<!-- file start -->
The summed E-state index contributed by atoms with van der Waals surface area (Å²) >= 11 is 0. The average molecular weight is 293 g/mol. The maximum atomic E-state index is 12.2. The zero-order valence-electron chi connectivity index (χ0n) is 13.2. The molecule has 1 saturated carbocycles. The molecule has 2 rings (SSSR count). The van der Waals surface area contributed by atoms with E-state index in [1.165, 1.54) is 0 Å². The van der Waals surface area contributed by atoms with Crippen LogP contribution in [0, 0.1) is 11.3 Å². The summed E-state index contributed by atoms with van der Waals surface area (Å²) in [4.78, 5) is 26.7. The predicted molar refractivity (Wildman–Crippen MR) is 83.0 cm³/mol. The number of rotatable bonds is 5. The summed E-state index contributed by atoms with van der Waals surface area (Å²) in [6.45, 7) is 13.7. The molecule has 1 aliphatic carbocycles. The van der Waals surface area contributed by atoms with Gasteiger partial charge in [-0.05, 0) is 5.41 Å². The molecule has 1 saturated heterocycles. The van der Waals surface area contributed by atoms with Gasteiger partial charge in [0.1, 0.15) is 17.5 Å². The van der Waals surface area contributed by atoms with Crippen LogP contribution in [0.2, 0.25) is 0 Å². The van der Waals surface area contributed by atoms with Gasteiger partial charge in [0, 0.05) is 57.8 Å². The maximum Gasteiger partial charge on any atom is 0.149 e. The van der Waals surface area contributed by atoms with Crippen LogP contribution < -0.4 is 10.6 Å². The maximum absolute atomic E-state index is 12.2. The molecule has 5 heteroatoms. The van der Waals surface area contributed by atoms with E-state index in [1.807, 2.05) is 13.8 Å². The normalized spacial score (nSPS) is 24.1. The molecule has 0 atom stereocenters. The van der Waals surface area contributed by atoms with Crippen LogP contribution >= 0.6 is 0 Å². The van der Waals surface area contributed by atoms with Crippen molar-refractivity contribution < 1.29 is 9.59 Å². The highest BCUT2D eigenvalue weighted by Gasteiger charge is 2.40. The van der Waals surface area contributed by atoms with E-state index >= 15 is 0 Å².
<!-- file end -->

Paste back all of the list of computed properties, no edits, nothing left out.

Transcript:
The summed E-state index contributed by atoms with van der Waals surface area (Å²) >= 11 is 0. The average molecular weight is 293 g/mol. The maximum atomic E-state index is 12.2. The zero-order valence-electron chi connectivity index (χ0n) is 13.2. The molecule has 1 saturated carbocycles. The molecule has 2 rings (SSSR count). The van der Waals surface area contributed by atoms with E-state index in [1.165, 1.54) is 0 Å². The van der Waals surface area contributed by atoms with Crippen LogP contribution in [0, 0.1) is 11.3 Å². The summed E-state index contributed by atoms with van der Waals surface area (Å²) in [4.78, 5) is 26.7. The predicted molar refractivity (Wildman–Crippen MR) is 83.0 cm³/mol. The number of rotatable bonds is 5. The summed E-state index contributed by atoms with van der Waals surface area (Å²) in [6.45, 7) is 13.7. The molecule has 1 aliphatic carbocycles. The van der Waals surface area contributed by atoms with Gasteiger partial charge in [-0.05, 0) is 5.41 Å². The molecule has 1 saturated heterocycles. The van der Waals surface area contributed by atoms with Gasteiger partial charge in [0.1, 0.15) is 17.5 Å². The van der Waals surface area contributed by atoms with Crippen LogP contribution in [0.2, 0.25) is 0 Å². The van der Waals surface area contributed by atoms with Gasteiger partial charge in [0, 0.05) is 57.8 Å². The maximum Gasteiger partial charge on any atom is 0.149 e. The van der Waals surface area contributed by atoms with Crippen LogP contribution < -0.4 is 10.6 Å². The maximum absolute atomic E-state index is 12.2. The molecule has 5 heteroatoms. The van der Waals surface area contributed by atoms with E-state index in [1.807, 2.05) is 13.8 Å². The normalized spacial score (nSPS) is 24.1. The molecule has 0 atom stereocenters. The van der Waals surface area contributed by atoms with Crippen LogP contribution >= 0.6 is 0 Å². The van der Waals surface area contributed by atoms with Crippen molar-refractivity contribution < 1.29 is 9.59 Å². The highest BCUT2D eigenvalue weighted by Gasteiger charge is 2.40. The van der Waals surface area contributed by atoms with E-state index >= 15 is 0 Å².